I have been writing since I was 15 years of age. Most songs require emotion and passion about a topic or event. The theme that runs through the albums is love, drama, my life and dreams. The title track of my first album “everything is okay” is about going home and disconnecting from the day. The title track from the second album “forgotten about today” is more about trying to enjoy the ‘now’. I sing  “spent so much time thinking about tomorrow I have forgotten about today”.

Baha’i Blog: How has this album been received by the community so far and what sort of feedback have you been getting?

Its hard to say, once someone has taken the CD home I don’t hear from them. Most of the positive feedback I get comes from live performances. I often play these Bahá’i songs at commercial shows and people love them and want to buy all three albums. I have had some good comments from my friends on Facebook, but I don’t find out about sales until I receive a cheque. Unfortunately I earn much more from live shows than from CD sales.

Baha’i Blog: Ultimately, what are your dreams and aspirations as a musician, or what do you hope to achieve as a musician?

We are to be happy with God’s will. The track on the album “Prefer not your will to Mine” reminds me of this every time I play it, so I try to be content with what I have achieved so far. I want to travel and do large shows to crowds of 1,000’s, but I usually don’t get to play to more than 200. The good thing about living in a location where there are lots of tourists, is that I don’t need to tour for audience because people come here and see me play at various events and venues like in the rainforest every Saturday at a place called “Flames of the Forest”. The only disadvantage is that the media elsewhere don’t hear about me, and so I don’t get a lot of airplay outside of tropical north Queensland.

Baha’i Blog: What’s one or two of the most important things you’ve learned as a musician over the years?

To be detached from your art. Some people will like it, and others wont take to it. It is most important to do what you feel is right, and not take everything people say as correct – but it is good to listen without feeling hurt. It is also important to remember the art and not the competition. The Writings warn us of the “prostitution of the arts” and the way the commercial business has gone, it  has sunk to its lowest depths where hard work, talent and skill are not as important as image, familiarity, competitive strategy, marketing – particularly promotion, youth appeal and computer production.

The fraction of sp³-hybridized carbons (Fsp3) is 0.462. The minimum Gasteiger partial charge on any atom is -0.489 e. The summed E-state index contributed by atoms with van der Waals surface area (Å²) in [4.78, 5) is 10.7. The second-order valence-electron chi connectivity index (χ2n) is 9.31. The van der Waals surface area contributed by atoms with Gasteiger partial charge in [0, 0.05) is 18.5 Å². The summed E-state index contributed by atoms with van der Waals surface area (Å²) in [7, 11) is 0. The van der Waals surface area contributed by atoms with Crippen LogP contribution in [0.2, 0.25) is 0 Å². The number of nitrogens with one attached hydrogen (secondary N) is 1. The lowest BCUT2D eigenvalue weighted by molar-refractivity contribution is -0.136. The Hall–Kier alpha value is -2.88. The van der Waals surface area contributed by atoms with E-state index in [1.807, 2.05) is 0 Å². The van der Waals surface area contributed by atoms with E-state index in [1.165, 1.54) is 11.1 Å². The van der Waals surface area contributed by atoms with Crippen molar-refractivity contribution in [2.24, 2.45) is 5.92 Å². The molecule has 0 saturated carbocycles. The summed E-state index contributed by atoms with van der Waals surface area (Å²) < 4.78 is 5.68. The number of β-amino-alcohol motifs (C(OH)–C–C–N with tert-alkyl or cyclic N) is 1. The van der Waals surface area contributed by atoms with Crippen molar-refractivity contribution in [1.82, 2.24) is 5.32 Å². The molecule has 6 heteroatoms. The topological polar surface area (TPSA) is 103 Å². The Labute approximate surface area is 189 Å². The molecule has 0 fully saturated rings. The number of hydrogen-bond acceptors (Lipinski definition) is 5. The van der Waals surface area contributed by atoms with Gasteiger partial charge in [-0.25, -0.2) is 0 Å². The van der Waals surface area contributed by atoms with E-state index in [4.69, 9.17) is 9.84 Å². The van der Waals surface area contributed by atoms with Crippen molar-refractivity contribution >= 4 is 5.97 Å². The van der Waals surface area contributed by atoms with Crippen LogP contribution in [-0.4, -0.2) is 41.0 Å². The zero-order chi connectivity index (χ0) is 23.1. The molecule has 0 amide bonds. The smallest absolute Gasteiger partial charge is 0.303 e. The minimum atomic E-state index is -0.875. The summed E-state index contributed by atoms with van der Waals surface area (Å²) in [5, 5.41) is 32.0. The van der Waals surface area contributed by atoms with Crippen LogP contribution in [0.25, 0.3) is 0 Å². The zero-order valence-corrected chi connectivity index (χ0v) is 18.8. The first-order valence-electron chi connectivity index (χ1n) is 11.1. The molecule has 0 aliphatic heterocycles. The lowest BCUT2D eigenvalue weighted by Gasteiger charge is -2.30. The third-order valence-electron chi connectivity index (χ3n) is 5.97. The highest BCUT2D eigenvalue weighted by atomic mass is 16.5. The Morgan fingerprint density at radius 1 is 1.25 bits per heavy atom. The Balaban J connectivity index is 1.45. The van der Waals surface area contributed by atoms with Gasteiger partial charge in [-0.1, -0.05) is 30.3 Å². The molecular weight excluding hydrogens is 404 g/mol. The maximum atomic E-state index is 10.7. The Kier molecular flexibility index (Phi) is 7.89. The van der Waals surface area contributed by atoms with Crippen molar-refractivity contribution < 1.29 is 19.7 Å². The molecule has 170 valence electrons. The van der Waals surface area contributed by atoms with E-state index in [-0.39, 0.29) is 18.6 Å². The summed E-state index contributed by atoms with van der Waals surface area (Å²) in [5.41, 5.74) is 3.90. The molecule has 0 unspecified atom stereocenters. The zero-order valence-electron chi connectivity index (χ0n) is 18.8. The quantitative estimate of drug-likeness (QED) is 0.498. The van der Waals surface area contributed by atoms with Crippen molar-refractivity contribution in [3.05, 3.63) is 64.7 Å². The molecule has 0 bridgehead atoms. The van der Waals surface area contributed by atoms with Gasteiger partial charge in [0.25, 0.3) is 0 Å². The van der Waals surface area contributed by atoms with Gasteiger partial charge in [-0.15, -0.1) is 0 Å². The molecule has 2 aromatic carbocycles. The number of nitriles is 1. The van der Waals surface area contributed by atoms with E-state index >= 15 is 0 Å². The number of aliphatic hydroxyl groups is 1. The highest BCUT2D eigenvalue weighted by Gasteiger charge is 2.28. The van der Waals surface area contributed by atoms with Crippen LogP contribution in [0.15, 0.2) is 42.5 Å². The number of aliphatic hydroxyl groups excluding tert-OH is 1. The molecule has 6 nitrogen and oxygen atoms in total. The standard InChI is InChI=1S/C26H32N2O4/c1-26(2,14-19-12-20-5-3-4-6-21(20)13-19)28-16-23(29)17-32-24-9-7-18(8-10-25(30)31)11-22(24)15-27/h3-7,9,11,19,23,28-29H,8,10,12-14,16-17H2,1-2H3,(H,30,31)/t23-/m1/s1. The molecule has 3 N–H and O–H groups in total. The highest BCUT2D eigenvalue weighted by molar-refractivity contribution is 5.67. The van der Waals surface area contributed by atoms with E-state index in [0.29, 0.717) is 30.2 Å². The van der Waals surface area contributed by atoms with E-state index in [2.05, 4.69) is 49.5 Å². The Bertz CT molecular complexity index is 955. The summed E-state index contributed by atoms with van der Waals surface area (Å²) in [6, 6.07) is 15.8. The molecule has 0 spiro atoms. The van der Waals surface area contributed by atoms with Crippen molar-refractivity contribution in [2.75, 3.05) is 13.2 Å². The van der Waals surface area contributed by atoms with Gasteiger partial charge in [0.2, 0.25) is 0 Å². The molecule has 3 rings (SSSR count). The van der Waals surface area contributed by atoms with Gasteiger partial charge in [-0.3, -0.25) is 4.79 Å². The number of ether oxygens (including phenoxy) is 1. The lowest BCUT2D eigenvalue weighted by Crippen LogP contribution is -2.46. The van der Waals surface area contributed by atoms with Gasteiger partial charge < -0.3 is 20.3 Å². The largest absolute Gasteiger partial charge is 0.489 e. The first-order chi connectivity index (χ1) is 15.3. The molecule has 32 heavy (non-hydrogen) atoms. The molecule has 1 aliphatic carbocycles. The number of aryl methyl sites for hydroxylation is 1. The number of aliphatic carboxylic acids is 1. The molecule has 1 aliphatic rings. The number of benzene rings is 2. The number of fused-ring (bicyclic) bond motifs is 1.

Baha’i Blog: Thanks so much for your time Omid, and congratulations on the album!

For all those who would like to listen to samples or purchase the album, just click here.


About the Author

Naysan is the editor of Baha'i Blog and he has worked in various avenues of media for two decades. He’s passionate about using the arts and media to support and explore the teachings of the Baha’i Faith and he has produced and collaborated on popular music projects like the "DawnBreaker Collective" and the successful Ruhi-inspired sequence of "MANA" albums. His experience as a producer for CNN was invaluable while working on a number of special projects for the Baha’i World Centre, including the "Building Momentum" and "Pilgrimage: A Sacred Experience" videos. If there’s a media-related Baha’i project out there, chances are that Naysan was involved with it somehow!

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Discussion 2 Comments

  1. We often play Omid’s music on Glad Tidings, a local Baha’i radio programme broadcast over community radio here in Canberra.

  2. Omid jan, I heard you singing at Naw Ruz in Palmerston and you have an angle voice. Wish you all the best. Ferdous Mitchell